Pipedream Productions, a young troupe with innovative ideas, spent months brainstorming the interactive #BESTYOU, a game show that’s also a play satirizing the impossibly perfect surface of social media, where everyone puts their best face forward. Three fictitious Internet celebrities pretty up their lives during three challenges to propel the live action, and it’s up to the audience to decide which one does it best, based on such traits as strength, resilience and mental health. Wanna play? #BESTYOU opens on Thursday, August 9, at the JMAC Studios White Box, 1903 East Iliff Avenue on the University of Denver campus, with performances at 7:30 p.m. Thursdays through Saturdays through September 1. Tickets are $23 in advance and $25 at the door; for reservations and details, visit bestyou.brownpapertickets.com or hashtagbestyou.com.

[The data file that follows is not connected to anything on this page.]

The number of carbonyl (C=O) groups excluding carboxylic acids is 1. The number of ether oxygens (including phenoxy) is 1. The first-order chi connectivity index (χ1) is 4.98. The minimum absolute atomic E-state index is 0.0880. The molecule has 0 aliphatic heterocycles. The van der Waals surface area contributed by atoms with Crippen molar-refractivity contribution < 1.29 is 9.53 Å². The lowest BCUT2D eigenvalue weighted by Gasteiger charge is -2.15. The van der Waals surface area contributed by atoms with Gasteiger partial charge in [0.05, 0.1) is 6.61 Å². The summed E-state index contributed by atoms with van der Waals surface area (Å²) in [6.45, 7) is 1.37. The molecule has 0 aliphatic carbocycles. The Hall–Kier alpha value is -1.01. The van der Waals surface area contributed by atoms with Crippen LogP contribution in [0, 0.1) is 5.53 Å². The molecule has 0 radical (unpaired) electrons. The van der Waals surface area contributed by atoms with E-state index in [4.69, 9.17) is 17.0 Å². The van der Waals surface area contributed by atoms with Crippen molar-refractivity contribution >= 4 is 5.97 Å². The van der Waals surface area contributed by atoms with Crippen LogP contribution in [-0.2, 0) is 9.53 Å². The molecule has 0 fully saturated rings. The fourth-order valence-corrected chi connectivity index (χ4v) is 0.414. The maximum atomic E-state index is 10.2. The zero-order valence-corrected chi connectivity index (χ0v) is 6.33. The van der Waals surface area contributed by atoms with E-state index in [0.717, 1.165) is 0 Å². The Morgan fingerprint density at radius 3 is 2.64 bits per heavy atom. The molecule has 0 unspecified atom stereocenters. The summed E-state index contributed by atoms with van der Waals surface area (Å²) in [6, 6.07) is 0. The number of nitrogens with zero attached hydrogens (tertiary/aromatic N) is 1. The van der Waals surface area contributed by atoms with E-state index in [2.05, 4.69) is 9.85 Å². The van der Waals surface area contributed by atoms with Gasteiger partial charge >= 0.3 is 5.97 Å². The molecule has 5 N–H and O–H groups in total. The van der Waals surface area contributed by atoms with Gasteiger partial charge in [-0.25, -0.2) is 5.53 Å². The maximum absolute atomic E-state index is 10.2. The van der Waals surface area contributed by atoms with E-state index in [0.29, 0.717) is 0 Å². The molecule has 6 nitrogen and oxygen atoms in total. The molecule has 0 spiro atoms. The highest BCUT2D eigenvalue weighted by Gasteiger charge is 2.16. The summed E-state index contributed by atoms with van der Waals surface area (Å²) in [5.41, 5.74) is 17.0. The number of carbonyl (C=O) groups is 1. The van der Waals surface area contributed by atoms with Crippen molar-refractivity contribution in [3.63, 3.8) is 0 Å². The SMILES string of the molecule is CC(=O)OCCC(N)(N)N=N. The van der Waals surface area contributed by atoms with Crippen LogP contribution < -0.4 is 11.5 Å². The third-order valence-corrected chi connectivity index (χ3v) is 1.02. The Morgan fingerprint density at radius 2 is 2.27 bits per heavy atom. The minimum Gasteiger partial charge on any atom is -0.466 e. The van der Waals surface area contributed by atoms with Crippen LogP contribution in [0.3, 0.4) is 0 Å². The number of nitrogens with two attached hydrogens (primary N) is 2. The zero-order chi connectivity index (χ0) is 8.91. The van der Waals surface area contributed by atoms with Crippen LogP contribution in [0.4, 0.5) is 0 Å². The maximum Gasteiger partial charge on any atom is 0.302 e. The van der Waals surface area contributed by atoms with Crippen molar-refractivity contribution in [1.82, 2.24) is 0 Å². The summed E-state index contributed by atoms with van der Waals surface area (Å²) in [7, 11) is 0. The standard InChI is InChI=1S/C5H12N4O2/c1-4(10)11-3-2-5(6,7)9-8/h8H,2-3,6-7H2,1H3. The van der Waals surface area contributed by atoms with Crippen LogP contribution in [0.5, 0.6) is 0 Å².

Friday, August 10
RedLine Denver will be open around the clock — or close enough — during its annual 48 Hours of Socially Engaged Art & Conversation Summit, a two-day meeting of the minds inspired by the City of Denver’s Imagine 2020 Cultural Plan that touches on such topics as social responsibility and giving back to the creative community. Local artists and arts nonprofits have a major presence at the summit, through performances, workshops, ten-minute talks, demonstrations, panels, roundtables and the Socially Engaged Art Projects exhibit. Programming runs from 7:45 a.m. to 9 p.m. on Friday, August 10, and from 8:15 a.m. to 10 p.m. on Saturday, August 11, at RedLine, 2350 Arapahoe Street. Admission is free, but donations are welcome; learn more and register in advance at redlineart.org.